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autoFebruary 8, 2023

Renault, Nissan reboot auto alliance for post-Ghosn era

Automakers Renault and Nissan on Monday formalized their reboot of a relationship that had grown rocky, culminating in the spectacular fall of top executive Carlos Ghosn, who had led successful turnarounds at both companies before his arrest and daring escape.

The boards of both companies approved equalizing the stake each automaker holds in the other to 15%, bringing a better balance in the French-Japanese alliance, which also includes smaller Japanese carmaker Mitsubishi Motors Corp. The uneven shareholdings had been viewed at times as a source of conflict.

Until now, Renault Group of France owned 43.4% of Nissan Motor Co, while the Japanese automaker owned 15% of Renault.

“We have been waiting a long time for this moment,” Renault board Chairman Jean Dominique Senard said at a news conference in London, calling it a “new era.” Nissan intends to invest up to 15% in Ampere, Renault’s electric vehicle and software entity in Europe that Mitsubishi also will consider investing in. The automakers said they will collaborate in markets worldwide, including Latin America, Europe and India.

The moves come at a time when the extremely competitive auto industry is undergoing a major shift toward electric vehicles and other environmentally friendly models.

The long speculated changes to the carmaker alliance were announced a week ago. Shares equivalent to a 28.4% stake will be transferred to a French trust, according to the companies.

Renault, whose top shareholder is the French government, and Nissan agreed on an orderly sale of that stake, although there will be no deadline.

Nissan Chief Executive Makoto Uchida vowed to take the alliance to “the next level of transformation” to adapt to a new era.

“This is not a choice but a need,” he said.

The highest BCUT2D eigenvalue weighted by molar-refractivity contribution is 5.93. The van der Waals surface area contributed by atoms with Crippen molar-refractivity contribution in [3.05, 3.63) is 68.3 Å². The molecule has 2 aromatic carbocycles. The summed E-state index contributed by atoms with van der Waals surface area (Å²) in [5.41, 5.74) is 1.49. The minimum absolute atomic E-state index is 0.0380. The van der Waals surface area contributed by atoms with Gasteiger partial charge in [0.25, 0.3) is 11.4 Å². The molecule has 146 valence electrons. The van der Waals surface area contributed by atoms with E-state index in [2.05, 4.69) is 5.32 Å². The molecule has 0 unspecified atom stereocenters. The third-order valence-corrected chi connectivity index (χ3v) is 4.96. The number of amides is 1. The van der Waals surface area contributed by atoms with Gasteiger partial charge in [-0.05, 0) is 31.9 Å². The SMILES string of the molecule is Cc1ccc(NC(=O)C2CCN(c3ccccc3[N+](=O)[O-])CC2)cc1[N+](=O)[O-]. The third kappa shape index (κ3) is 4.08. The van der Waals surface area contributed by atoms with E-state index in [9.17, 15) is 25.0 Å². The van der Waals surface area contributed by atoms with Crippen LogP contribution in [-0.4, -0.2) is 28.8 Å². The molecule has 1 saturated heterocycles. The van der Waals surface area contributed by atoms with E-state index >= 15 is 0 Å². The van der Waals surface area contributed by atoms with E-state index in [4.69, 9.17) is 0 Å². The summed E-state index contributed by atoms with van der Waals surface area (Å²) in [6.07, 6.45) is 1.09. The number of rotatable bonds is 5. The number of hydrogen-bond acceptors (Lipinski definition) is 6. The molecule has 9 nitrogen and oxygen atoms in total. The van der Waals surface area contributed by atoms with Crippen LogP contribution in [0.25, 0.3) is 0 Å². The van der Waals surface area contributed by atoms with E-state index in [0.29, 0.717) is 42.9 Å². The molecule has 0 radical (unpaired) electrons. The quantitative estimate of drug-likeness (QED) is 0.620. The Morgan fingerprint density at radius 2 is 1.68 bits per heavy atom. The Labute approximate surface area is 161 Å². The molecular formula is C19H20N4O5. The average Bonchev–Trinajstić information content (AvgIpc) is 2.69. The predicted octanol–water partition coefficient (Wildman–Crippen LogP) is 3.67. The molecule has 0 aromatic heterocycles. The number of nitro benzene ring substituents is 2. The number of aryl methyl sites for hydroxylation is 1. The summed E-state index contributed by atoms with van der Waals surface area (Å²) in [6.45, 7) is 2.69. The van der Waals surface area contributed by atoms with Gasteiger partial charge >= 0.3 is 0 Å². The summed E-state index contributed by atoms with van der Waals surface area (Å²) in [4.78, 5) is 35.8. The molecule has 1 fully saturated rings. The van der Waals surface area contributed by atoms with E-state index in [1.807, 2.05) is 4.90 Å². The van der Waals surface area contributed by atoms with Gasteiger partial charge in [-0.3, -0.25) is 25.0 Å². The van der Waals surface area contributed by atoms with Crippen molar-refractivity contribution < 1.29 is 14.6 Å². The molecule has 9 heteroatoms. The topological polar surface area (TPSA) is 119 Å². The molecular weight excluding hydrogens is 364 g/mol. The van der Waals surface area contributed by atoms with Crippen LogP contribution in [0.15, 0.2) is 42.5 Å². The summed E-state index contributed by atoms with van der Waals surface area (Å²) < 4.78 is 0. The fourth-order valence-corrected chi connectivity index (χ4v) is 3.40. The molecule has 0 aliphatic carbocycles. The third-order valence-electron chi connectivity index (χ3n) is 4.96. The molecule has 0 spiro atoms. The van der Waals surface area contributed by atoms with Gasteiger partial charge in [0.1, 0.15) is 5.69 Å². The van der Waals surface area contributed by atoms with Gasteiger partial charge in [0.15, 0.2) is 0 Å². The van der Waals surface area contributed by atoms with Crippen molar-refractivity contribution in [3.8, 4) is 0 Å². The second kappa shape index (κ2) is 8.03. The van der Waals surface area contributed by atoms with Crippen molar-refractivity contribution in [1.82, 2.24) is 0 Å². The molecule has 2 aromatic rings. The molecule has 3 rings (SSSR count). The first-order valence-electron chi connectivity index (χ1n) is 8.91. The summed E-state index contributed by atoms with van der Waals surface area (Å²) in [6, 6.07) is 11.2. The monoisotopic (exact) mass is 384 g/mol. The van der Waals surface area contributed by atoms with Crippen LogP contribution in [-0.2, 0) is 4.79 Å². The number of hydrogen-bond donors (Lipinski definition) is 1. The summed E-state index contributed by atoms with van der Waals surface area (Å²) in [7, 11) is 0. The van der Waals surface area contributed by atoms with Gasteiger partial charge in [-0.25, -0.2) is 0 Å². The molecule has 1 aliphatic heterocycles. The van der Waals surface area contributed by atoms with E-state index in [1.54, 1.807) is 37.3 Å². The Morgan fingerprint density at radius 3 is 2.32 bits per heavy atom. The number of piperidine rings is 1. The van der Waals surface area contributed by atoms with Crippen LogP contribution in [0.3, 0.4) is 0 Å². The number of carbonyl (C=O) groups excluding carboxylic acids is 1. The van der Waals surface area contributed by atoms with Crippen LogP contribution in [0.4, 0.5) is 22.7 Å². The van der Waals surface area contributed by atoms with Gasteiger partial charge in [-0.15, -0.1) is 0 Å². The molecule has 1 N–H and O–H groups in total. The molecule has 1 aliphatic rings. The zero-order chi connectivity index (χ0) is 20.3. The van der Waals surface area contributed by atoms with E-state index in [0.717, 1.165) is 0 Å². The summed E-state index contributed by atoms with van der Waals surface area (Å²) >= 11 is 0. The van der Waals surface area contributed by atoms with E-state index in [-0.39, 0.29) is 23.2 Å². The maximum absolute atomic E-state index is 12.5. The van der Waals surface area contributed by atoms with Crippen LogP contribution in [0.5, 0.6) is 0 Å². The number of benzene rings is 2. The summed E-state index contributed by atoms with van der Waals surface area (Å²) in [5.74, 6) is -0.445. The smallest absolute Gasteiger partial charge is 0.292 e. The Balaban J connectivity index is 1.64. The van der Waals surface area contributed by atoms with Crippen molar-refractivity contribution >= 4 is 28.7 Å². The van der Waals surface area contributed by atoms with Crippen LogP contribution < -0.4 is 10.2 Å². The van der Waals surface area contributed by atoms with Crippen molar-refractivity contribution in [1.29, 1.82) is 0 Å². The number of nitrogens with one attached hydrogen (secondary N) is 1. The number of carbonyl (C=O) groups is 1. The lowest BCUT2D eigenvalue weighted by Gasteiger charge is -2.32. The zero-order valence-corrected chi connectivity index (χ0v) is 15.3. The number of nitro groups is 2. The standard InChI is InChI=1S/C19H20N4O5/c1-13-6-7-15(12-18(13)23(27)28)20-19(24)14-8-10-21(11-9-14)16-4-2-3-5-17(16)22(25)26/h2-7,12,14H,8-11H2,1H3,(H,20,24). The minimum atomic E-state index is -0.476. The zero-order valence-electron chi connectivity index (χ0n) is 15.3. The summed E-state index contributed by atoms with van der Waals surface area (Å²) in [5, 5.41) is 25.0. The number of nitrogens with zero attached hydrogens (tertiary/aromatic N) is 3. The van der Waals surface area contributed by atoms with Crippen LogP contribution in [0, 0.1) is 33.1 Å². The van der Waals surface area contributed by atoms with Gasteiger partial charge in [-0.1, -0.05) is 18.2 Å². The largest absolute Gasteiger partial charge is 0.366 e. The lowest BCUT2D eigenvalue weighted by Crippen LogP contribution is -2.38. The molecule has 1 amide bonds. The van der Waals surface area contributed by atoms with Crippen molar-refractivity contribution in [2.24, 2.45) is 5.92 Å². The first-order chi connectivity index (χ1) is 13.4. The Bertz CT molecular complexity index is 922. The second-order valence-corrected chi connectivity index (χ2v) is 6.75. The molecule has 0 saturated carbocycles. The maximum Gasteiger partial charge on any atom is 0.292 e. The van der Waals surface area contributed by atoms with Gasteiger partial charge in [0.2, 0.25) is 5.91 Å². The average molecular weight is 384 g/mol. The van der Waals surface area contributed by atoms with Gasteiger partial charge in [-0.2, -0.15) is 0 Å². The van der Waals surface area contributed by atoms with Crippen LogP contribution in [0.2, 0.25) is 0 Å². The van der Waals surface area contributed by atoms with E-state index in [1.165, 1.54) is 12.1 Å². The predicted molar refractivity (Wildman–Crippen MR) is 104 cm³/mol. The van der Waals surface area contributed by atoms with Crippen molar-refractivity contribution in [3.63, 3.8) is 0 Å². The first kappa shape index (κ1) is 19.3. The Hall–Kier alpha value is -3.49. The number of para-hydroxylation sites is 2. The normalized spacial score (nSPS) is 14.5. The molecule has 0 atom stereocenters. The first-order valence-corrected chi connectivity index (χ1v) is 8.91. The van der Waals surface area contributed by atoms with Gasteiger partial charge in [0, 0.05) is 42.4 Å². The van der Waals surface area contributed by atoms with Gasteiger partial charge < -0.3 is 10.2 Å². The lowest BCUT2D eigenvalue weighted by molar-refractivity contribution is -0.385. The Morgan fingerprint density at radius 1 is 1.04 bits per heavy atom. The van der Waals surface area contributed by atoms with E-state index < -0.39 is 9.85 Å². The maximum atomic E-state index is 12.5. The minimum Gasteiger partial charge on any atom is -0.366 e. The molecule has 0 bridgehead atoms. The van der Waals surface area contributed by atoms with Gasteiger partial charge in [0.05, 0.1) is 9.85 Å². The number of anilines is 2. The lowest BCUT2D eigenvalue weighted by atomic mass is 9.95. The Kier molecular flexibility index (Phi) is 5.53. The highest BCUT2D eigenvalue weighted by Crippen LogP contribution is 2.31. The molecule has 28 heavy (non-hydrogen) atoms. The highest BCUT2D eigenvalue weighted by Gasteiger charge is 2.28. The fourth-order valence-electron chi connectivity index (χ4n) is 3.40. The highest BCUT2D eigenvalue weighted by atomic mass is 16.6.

In theory, partnerships are a good way for automakers to cut costs by sharing parts, production and technology, especially when the industry is going through such dramatic change with EVs.

That also means that, once formed, ending an alliance can be difficult because the companies’ development, manufacturing and products get so closely tied together.

Still, partnerships can stumble because of the different corporate cultures of the automakers, especially when it involves a meeting of the West and East.

The Renault-Nissan alliance, which started in 1999, was plunged into scandal when Ghosn, the executive sent by Renault to lead a turnaround at the then-near-bankrupt Nissan, was arrested in Japan in 2018 on financial misconduct charges.

Ghosn, who says he is innocent, jumped bail in a daring escape by hiding in a box spirited aboard a private jet and now lives in Lebanon, which has no extradition treaty with Japan. Renault and Nissan have been distancing themselves from the Ghosn scandal.

In an interview with The Associated Press, Senard emphasized that Renault is decidedly in the post-Ghosn era.

“That is in the past. I mean, nobody in Renault today is talking about that subject,” he said, without mentioning Ghosn’s name. “They’re all concentrated, honestly, on the future, on what we’re doing.”